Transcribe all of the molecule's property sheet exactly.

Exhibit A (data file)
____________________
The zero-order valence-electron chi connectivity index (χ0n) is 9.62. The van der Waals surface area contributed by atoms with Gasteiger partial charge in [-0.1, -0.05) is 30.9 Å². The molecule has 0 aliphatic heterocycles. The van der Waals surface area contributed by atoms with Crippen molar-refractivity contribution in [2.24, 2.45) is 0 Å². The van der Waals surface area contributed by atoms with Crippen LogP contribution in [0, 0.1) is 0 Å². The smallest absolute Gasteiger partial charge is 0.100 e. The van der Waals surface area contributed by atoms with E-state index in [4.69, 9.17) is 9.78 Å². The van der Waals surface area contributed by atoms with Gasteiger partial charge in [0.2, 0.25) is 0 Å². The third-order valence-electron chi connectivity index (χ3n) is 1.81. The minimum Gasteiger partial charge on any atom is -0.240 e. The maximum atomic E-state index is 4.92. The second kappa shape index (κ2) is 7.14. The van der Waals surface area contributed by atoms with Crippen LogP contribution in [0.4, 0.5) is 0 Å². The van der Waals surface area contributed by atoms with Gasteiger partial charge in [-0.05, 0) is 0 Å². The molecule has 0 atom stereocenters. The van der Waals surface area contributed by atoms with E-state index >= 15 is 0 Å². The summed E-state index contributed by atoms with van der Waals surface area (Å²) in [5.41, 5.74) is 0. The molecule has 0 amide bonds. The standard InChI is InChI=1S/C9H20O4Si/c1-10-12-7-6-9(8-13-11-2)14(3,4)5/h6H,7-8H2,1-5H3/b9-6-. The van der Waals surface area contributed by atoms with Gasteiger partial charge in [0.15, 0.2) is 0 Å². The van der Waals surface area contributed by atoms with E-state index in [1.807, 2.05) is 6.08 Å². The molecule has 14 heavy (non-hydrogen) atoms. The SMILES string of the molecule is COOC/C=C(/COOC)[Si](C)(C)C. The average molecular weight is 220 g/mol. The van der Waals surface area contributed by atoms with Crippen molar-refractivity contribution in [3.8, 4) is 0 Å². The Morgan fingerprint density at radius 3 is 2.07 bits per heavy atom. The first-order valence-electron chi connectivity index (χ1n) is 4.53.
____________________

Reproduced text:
The zero-order valence-electron chi connectivity index (χ0n) is 9.62. The van der Waals surface area contributed by atoms with Gasteiger partial charge in [-0.1, -0.05) is 30.9 Å². The molecule has 0 aliphatic heterocycles. The van der Waals surface area contributed by atoms with Crippen molar-refractivity contribution in [2.24, 2.45) is 0 Å². The van der Waals surface area contributed by atoms with Crippen LogP contribution in [0, 0.1) is 0 Å². The smallest absolute Gasteiger partial charge is 0.100 e. The van der Waals surface area contributed by atoms with E-state index in [4.69, 9.17) is 9.78 Å². The van der Waals surface area contributed by atoms with Gasteiger partial charge in [0.2, 0.25) is 0 Å². The third-order valence-electron chi connectivity index (χ3n) is 1.81. The minimum Gasteiger partial charge on any atom is -0.240 e. The maximum atomic E-state index is 4.92. The second kappa shape index (κ2) is 7.14. The van der Waals surface area contributed by atoms with Crippen LogP contribution in [0.4, 0.5) is 0 Å². The van der Waals surface area contributed by atoms with Gasteiger partial charge in [-0.05, 0) is 0 Å². The molecule has 0 atom stereocenters. The van der Waals surface area contributed by atoms with E-state index >= 15 is 0 Å². The summed E-state index contributed by atoms with van der Waals surface area (Å²) in [5.41, 5.74) is 0. The molecule has 0 amide bonds. The standard InChI is InChI=1S/C9H20O4Si/c1-10-12-7-6-9(8-13-11-2)14(3,4)5/h6H,7-8H2,1-5H3/b9-6-. The van der Waals surface area contributed by atoms with Gasteiger partial charge in [0.15, 0.2) is 0 Å². The van der Waals surface area contributed by atoms with E-state index in [1.807, 2.05) is 6.08 Å². The molecule has 14 heavy (non-hydrogen) atoms. The SMILES string of the molecule is COOC/C=C(/COOC)[Si](C)(C)C. The average molecular weight is 220 g/mol. The van der Waals surface area contributed by atoms with Crippen molar-refractivity contribution in [3.8, 4) is 0 Å². The Morgan fingerprint density at radius 3 is 2.07 bits per heavy atom. The first-order valence-electron chi connectivity index (χ1n) is 4.53.